Giant Communist Robot wrote:What problem is this rail addressing? We need this? 21st century technology applied to a 19th century problem.
I think it's the other way around. When Mr. Obama talks 'high speed rail', he talks about 100 MPH trains. We had trains capable of doing 100 MPH in the 19th Century.
Transportation is a 21st century problem. Domestic air travel has devolved to the point that it has all charm of airborne city buses. Airports have become expensive monuments to a dream that was never realized. Security measures mean you have to get to the airport two hours early so you can be on time for a plane that will be delayed by two additional hours. Fewer flights, smaller planes, fewer amenities, tacked-on fees, and higher fares make air travel inglorious, at best.
It's getting too expensive to maintain the meriad of highways, with all the traffic we place on them. We've been scimping on maintenance for decades, spending the money building new roads instead of maintaining old ones. Congressman love to cut ribbons on new freeways, but there's little glamour in having your photo taken with a patched pothole, so we get newer, wider, costlier freeways to bypass the old ones, but the new ones are either overcrowded as soon as they open, or they're routed so far from people's destinations that they defeat their purpose.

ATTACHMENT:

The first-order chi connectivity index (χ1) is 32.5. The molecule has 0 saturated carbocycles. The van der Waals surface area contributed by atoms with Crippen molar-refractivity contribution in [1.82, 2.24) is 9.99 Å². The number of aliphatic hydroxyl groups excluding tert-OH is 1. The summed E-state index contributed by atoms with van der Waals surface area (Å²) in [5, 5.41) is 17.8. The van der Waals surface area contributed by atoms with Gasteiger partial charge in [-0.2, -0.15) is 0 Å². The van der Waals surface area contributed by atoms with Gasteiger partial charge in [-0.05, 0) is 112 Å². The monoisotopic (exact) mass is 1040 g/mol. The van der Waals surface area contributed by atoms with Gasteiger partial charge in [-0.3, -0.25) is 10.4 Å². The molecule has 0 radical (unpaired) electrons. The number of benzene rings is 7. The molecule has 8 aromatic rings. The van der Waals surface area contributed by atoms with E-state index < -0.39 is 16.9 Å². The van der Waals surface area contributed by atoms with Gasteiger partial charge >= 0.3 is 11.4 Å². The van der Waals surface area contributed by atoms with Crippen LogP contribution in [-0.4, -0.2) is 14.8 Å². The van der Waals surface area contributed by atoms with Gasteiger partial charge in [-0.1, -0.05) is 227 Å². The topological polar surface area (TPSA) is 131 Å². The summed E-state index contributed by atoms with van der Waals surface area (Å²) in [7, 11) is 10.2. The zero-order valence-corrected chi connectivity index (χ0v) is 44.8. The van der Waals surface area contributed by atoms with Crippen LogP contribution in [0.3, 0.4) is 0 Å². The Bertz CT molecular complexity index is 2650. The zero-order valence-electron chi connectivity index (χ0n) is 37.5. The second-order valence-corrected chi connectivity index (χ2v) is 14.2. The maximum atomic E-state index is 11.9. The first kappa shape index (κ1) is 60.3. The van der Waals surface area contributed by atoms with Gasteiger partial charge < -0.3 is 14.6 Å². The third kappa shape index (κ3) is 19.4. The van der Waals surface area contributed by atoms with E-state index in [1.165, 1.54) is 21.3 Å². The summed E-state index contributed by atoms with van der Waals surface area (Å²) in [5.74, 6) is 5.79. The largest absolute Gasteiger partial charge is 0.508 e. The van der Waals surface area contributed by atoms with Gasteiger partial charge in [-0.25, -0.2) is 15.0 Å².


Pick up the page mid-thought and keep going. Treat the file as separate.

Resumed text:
The 20th century solution was to build more roads, which would result in more automobile sales, which would keep Detroit rolling. We're still building the roads, but they're filled with Japanese autos. As goes Detroit, so goes America, they say. If so, then we're in deep do-do.
I like the idea of high-speed rail, but I expect the government to muck that up, too. At 100 MPH, you may as well drive. If you can get exactly where you need to be at 70 MPH, it doesn't make sense to go out of your way to get where the trains run at 100, because you've still got to get from the station to your destination, such that timewise, it'll probably be a wash.